Review Summary: Beautiful and easy to understand
Instrumental music is always a bit of a gamble; although vocals can drag albums down just as much as they elevate them to wondrous heights, it is my opinion that - no matter how bad they are – they add a certain element of passion, intensity and – perhaps most importantly – reality that is the easiest way to engage the listener; the sound of a human voice is easier to latch onto and relate to than a mix of instruments because it is such a massive feature of everyday life that its familiarity can be utilised and/or manipulated to great effect. Therefore, in the absence of such a feature, instrumentals are perhaps set at a disadvantage; they have to somehow replace the focal point of vocals by being something extra, something special that screams out that it is strong enough to stand on its own and engage just as strongly as any music with vocals could. This has been done in a variety of ways, which range from being creative and fascinating to devastatingly boring, but the tried-and-tested instrumental styles – post-rock and progressive metal being major culprits – have been repeated and rehashed so many times with so little innovation that it often seems as though the original, interesting instrumental is a dying breed. Enter Where Mountains Meet.
For the unacquainted – which, sadly, will probably be the majority of people reading this – Where Mountains Meet is a project that combines orchestral sounds with electronic elements and comes across as innovative and refreshing. The first thing that struck me is how absolutely listenable
it is; there is nothing inaccessible or off-putting to be found here and the music exudes a certain timelessness that makes me feel that anyone, anywhere in the world could be listening to this, most likely late at night, and feeling exactly the same way that I do. That is not to say it is pure accessible and lacks depth; repeated listens prove that it becomes more and more immersive over time and remains consistently satisfying.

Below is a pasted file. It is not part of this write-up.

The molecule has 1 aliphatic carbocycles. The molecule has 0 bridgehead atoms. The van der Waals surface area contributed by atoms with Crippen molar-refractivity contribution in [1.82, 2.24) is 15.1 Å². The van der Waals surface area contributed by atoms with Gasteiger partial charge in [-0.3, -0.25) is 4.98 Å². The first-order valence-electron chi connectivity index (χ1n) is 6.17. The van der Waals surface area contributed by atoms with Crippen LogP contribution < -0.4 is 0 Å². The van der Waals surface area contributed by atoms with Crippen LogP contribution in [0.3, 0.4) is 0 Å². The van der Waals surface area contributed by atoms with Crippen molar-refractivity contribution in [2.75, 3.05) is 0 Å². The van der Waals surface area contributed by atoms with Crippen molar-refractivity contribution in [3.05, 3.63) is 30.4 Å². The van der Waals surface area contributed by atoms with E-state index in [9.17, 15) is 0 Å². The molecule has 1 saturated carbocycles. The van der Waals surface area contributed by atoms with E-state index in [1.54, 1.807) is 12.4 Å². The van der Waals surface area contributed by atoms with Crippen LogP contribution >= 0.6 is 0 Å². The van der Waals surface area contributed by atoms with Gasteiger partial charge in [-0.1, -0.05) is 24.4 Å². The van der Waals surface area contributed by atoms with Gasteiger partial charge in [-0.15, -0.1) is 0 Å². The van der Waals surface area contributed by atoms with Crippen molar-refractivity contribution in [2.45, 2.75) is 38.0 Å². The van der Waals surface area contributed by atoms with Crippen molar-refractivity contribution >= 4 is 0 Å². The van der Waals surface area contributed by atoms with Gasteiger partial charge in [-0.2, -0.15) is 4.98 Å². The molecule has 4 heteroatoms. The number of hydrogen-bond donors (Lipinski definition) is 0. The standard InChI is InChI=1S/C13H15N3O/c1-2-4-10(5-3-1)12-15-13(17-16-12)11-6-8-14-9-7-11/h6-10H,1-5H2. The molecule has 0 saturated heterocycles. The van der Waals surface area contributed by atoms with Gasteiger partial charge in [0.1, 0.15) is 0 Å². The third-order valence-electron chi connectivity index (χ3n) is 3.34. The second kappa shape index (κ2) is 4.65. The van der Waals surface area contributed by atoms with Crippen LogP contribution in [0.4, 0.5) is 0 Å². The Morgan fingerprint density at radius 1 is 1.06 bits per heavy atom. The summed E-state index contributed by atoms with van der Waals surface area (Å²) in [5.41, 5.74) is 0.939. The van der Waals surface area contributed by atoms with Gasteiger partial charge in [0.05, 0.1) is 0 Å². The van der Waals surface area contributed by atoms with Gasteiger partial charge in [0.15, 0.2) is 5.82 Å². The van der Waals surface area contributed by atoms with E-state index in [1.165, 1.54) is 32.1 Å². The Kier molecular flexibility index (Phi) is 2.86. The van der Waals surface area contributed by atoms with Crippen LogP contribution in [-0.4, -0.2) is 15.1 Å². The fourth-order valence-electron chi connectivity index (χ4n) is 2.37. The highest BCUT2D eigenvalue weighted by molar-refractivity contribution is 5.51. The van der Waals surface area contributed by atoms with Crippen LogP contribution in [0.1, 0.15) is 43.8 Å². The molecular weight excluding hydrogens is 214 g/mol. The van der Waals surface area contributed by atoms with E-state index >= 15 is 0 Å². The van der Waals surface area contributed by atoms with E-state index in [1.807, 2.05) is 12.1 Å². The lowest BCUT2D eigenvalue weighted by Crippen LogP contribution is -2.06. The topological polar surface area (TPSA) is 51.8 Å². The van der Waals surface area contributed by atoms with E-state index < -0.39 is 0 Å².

The album’s greatest strength is its cohesion the way it works as a whole; it is clearly meant as a single piece of art that is split into movements, especially since there is a main theme that recurs throughout it. From the beautifully serene opening of Eternity" to the downbeat final moments of Perpetual Composure, the album flows beautifully and transitions from phase to phase with absolute ease. There definitely high points; most notably, Eternity" has made me experience feelings that music has failed to impart since when I first heard Anathema’s Sentient
, the upbeat piano interlude in Shapes in the Emptiness is and unexpected, wonderful addition, and the upbeat intro of Perpetual Composure draws the album together quickly, preparing it for its conclusion. However, all the songs are of good quality, and as a result it is almost effortless to listen from start to finish. It is well-timed as well; being just under 20 minutes means that the warm, comfortable atmosphere never starts to drag or lose its luster as it might have done in a full-length. This is amongst the notable releases of 2012 for me, and I recommend it to everyone.